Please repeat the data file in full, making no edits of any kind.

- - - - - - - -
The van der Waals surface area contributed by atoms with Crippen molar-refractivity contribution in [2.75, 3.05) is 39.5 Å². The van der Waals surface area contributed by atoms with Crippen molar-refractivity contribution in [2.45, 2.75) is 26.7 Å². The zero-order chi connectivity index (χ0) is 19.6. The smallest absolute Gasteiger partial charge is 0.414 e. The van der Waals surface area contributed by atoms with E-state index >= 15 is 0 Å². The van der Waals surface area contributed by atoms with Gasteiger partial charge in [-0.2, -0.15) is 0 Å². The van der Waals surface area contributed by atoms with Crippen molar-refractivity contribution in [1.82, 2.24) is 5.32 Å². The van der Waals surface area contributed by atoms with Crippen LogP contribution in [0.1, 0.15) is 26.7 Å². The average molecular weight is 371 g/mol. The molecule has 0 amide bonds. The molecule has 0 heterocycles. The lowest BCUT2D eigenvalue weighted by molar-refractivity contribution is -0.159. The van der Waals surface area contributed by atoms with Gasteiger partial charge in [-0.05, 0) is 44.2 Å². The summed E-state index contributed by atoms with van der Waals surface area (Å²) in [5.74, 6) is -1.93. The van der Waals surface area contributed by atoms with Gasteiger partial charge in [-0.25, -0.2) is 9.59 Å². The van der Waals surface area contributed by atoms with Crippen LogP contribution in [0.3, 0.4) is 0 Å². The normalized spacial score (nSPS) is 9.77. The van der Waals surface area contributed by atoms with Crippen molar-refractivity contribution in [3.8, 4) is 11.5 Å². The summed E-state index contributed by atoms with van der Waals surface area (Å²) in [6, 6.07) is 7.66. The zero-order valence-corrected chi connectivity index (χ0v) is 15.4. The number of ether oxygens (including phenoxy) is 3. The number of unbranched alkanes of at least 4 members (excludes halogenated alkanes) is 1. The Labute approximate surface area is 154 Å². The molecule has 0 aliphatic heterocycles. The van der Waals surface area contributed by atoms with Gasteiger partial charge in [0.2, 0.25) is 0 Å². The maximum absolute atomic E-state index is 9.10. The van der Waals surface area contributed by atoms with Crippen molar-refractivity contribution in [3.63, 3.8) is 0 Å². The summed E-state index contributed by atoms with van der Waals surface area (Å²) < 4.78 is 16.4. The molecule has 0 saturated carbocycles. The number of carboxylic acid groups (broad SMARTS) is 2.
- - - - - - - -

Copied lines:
The van der Waals surface area contributed by atoms with Crippen molar-refractivity contribution in [2.75, 3.05) is 39.5 Å². The van der Waals surface area contributed by atoms with Crippen molar-refractivity contribution in [2.45, 2.75) is 26.7 Å². The zero-order chi connectivity index (χ0) is 19.6. The smallest absolute Gasteiger partial charge is 0.414 e. The van der Waals surface area contributed by atoms with E-state index >= 15 is 0 Å². The van der Waals surface area contributed by atoms with Gasteiger partial charge in [-0.2, -0.15) is 0 Å². The van der Waals surface area contributed by atoms with Crippen molar-refractivity contribution in [1.82, 2.24) is 5.32 Å². The van der Waals surface area contributed by atoms with Crippen LogP contribution in [0.1, 0.15) is 26.7 Å². The average molecular weight is 371 g/mol. The molecule has 0 amide bonds. The molecule has 0 heterocycles. The lowest BCUT2D eigenvalue weighted by molar-refractivity contribution is -0.159. The van der Waals surface area contributed by atoms with Gasteiger partial charge in [-0.05, 0) is 44.2 Å². The summed E-state index contributed by atoms with van der Waals surface area (Å²) in [5.74, 6) is -1.93. The van der Waals surface area contributed by atoms with Gasteiger partial charge in [-0.25, -0.2) is 9.59 Å². The van der Waals surface area contributed by atoms with Crippen LogP contribution in [0.3, 0.4) is 0 Å². The normalized spacial score (nSPS) is 9.77. The van der Waals surface area contributed by atoms with Crippen molar-refractivity contribution in [3.8, 4) is 11.5 Å². The summed E-state index contributed by atoms with van der Waals surface area (Å²) in [6, 6.07) is 7.66. The zero-order valence-corrected chi connectivity index (χ0v) is 15.4. The number of ether oxygens (including phenoxy) is 3. The number of unbranched alkanes of at least 4 members (excludes halogenated alkanes) is 1. The Labute approximate surface area is 154 Å². The molecule has 0 aliphatic heterocycles. The van der Waals surface area contributed by atoms with Gasteiger partial charge in [0.2, 0.25) is 0 Å². The maximum absolute atomic E-state index is 9.10. The van der Waals surface area contributed by atoms with Crippen molar-refractivity contribution in [3.63, 3.8) is 0 Å². The summed E-state index contributed by atoms with van der Waals surface area (Å²) < 4.78 is 16.4. The molecule has 0 saturated carbocycles. The number of carboxylic acid groups (broad SMARTS) is 2.